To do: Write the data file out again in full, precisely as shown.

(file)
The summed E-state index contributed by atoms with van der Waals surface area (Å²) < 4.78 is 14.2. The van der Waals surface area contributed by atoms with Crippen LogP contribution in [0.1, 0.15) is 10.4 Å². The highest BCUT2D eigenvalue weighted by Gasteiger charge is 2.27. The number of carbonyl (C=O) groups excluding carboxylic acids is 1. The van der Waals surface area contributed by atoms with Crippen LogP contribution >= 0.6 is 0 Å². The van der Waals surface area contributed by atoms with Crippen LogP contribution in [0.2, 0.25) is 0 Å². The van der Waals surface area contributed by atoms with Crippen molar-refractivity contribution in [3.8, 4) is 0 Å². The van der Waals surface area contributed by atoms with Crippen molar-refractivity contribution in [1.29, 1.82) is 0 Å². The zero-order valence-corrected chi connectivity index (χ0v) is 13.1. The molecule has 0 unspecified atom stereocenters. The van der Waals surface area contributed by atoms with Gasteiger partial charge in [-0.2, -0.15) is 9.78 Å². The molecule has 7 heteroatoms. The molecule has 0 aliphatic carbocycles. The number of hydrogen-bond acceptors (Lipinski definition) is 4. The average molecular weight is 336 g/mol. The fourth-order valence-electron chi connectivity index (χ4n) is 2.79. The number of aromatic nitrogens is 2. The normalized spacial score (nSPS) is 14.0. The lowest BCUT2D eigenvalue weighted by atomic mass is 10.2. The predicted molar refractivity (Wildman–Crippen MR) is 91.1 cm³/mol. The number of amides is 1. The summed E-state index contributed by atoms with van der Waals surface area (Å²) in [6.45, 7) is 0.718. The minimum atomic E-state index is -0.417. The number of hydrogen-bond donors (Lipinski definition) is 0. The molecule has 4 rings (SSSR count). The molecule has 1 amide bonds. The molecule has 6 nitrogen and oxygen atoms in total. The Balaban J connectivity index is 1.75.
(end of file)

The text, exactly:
The summed E-state index contributed by atoms with van der Waals surface area (Å²) < 4.78 is 14.2. The van der Waals surface area contributed by atoms with Crippen LogP contribution in [0.1, 0.15) is 10.4 Å². The highest BCUT2D eigenvalue weighted by Gasteiger charge is 2.27. The number of carbonyl (C=O) groups excluding carboxylic acids is 1. The van der Waals surface area contributed by atoms with Crippen LogP contribution >= 0.6 is 0 Å². The van der Waals surface area contributed by atoms with Crippen LogP contribution in [0.2, 0.25) is 0 Å². The van der Waals surface area contributed by atoms with Crippen molar-refractivity contribution in [3.8, 4) is 0 Å². The van der Waals surface area contributed by atoms with Crippen molar-refractivity contribution in [1.29, 1.82) is 0 Å². The zero-order valence-corrected chi connectivity index (χ0v) is 13.1. The molecule has 0 unspecified atom stereocenters. The van der Waals surface area contributed by atoms with Gasteiger partial charge in [-0.2, -0.15) is 9.78 Å². The molecule has 7 heteroatoms. The molecule has 0 aliphatic carbocycles. The number of hydrogen-bond acceptors (Lipinski definition) is 4. The average molecular weight is 336 g/mol. The fourth-order valence-electron chi connectivity index (χ4n) is 2.79. The number of aromatic nitrogens is 2. The normalized spacial score (nSPS) is 14.0. The lowest BCUT2D eigenvalue weighted by atomic mass is 10.2. The predicted molar refractivity (Wildman–Crippen MR) is 91.1 cm³/mol. The number of amides is 1. The summed E-state index contributed by atoms with van der Waals surface area (Å²) in [6.45, 7) is 0.718. The minimum atomic E-state index is -0.417. The number of hydrogen-bond donors (Lipinski definition) is 0. The molecule has 4 rings (SSSR count). The molecule has 1 amide bonds. The molecule has 6 nitrogen and oxygen atoms in total. The Balaban J connectivity index is 1.75.